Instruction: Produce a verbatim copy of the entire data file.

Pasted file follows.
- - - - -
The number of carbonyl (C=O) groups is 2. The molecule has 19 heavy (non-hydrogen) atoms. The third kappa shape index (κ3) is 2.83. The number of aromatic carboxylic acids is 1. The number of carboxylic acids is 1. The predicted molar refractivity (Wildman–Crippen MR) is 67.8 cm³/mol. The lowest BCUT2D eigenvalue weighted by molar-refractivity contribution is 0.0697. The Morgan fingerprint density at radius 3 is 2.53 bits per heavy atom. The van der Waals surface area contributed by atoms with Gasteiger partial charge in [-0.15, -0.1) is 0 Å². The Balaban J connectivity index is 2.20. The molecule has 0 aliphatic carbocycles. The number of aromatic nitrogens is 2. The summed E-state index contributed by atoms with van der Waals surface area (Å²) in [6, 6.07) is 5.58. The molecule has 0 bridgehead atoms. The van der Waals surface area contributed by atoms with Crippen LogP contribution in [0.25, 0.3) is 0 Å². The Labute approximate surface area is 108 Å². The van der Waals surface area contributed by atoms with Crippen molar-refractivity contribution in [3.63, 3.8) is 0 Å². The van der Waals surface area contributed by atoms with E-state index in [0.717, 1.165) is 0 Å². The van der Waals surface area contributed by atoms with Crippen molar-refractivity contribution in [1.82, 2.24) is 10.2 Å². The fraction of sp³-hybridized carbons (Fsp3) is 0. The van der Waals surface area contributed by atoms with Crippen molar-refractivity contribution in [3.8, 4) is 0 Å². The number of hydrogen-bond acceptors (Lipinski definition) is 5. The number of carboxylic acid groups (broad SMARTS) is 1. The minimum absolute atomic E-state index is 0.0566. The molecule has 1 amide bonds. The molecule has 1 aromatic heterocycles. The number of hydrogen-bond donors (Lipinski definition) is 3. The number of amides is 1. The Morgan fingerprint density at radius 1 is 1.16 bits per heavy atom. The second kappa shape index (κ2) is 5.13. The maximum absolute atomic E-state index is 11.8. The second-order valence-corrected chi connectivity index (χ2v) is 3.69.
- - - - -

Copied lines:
The number of carbonyl (C=O) groups is 2. The molecule has 19 heavy (non-hydrogen) atoms. The third kappa shape index (κ3) is 2.83. The number of aromatic carboxylic acids is 1. The number of carboxylic acids is 1. The predicted molar refractivity (Wildman–Crippen MR) is 67.8 cm³/mol. The lowest BCUT2D eigenvalue weighted by molar-refractivity contribution is 0.0697. The Morgan fingerprint density at radius 3 is 2.53 bits per heavy atom. The van der Waals surface area contributed by atoms with Gasteiger partial charge in [-0.15, -0.1) is 0 Å². The Balaban J connectivity index is 2.20. The molecule has 0 aliphatic carbocycles. The number of aromatic nitrogens is 2. The summed E-state index contributed by atoms with van der Waals surface area (Å²) in [6, 6.07) is 5.58. The molecule has 0 bridgehead atoms. The van der Waals surface area contributed by atoms with Crippen LogP contribution in [0.25, 0.3) is 0 Å². The Labute approximate surface area is 108 Å². The van der Waals surface area contributed by atoms with Crippen molar-refractivity contribution in [3.63, 3.8) is 0 Å². The van der Waals surface area contributed by atoms with E-state index in [0.717, 1.165) is 0 Å². The van der Waals surface area contributed by atoms with Crippen molar-refractivity contribution in [1.82, 2.24) is 10.2 Å². The fraction of sp³-hybridized carbons (Fsp3) is 0. The van der Waals surface area contributed by atoms with Crippen molar-refractivity contribution in [3.8, 4) is 0 Å². The number of hydrogen-bond acceptors (Lipinski definition) is 5. The number of carboxylic acid groups (broad SMARTS) is 1. The minimum absolute atomic E-state index is 0.0566. The molecule has 1 amide bonds. The molecule has 1 aromatic heterocycles. The number of hydrogen-bond donors (Lipinski definition) is 3. The number of amides is 1. The Morgan fingerprint density at radius 1 is 1.16 bits per heavy atom. The second kappa shape index (κ2) is 5.13. The maximum absolute atomic E-state index is 11.8. The second-order valence-corrected chi connectivity index (χ2v) is 3.69.